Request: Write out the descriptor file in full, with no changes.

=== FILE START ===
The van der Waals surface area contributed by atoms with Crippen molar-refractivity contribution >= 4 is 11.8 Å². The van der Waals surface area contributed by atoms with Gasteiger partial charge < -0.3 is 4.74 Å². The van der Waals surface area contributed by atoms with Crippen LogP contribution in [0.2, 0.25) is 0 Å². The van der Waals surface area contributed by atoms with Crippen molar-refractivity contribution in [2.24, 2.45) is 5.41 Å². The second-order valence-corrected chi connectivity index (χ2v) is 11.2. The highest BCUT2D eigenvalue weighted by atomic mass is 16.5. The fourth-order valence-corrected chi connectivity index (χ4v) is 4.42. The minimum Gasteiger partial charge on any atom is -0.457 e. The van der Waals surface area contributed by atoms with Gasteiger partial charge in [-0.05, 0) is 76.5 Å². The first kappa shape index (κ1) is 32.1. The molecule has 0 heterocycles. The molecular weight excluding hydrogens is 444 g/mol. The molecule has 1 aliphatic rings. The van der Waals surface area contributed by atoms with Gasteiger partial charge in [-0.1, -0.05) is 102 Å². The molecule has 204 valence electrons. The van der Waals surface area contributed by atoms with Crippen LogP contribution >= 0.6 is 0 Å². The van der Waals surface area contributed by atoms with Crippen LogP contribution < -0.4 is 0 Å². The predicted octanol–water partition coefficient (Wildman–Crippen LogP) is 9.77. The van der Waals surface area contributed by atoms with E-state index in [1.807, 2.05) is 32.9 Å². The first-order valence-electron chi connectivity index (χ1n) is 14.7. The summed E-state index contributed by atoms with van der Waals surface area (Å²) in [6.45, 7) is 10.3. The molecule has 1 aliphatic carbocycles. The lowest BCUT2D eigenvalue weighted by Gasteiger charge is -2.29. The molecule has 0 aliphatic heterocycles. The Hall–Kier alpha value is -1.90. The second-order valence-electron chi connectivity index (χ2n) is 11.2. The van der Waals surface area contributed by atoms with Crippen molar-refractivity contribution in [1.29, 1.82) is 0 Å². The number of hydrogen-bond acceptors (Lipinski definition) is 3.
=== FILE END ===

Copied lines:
The van der Waals surface area contributed by atoms with Crippen molar-refractivity contribution >= 4 is 11.8 Å². The van der Waals surface area contributed by atoms with Gasteiger partial charge < -0.3 is 4.74 Å². The van der Waals surface area contributed by atoms with Crippen LogP contribution in [0.2, 0.25) is 0 Å². The van der Waals surface area contributed by atoms with Crippen molar-refractivity contribution in [2.24, 2.45) is 5.41 Å². The second-order valence-corrected chi connectivity index (χ2v) is 11.2. The highest BCUT2D eigenvalue weighted by atomic mass is 16.5. The fourth-order valence-corrected chi connectivity index (χ4v) is 4.42. The minimum Gasteiger partial charge on any atom is -0.457 e. The van der Waals surface area contributed by atoms with Gasteiger partial charge in [-0.05, 0) is 76.5 Å². The first kappa shape index (κ1) is 32.1. The molecule has 0 heterocycles. The molecular weight excluding hydrogens is 444 g/mol. The molecule has 1 aliphatic rings. The van der Waals surface area contributed by atoms with Gasteiger partial charge in [-0.1, -0.05) is 102 Å². The molecule has 204 valence electrons. The van der Waals surface area contributed by atoms with Crippen LogP contribution >= 0.6 is 0 Å². The van der Waals surface area contributed by atoms with Crippen LogP contribution < -0.4 is 0 Å². The predicted octanol–water partition coefficient (Wildman–Crippen LogP) is 9.77. The van der Waals surface area contributed by atoms with E-state index in [1.807, 2.05) is 32.9 Å². The first-order valence-electron chi connectivity index (χ1n) is 14.7. The summed E-state index contributed by atoms with van der Waals surface area (Å²) in [6.45, 7) is 10.3. The molecule has 1 aliphatic carbocycles. The lowest BCUT2D eigenvalue weighted by Gasteiger charge is -2.29. The molecule has 0 aliphatic heterocycles. The Hall–Kier alpha value is -1.90. The second-order valence-electron chi connectivity index (χ2n) is 11.2. The van der Waals surface area contributed by atoms with Crippen molar-refractivity contribution in [1.29, 1.82) is 0 Å². The number of hydrogen-bond acceptors (Lipinski definition) is 3.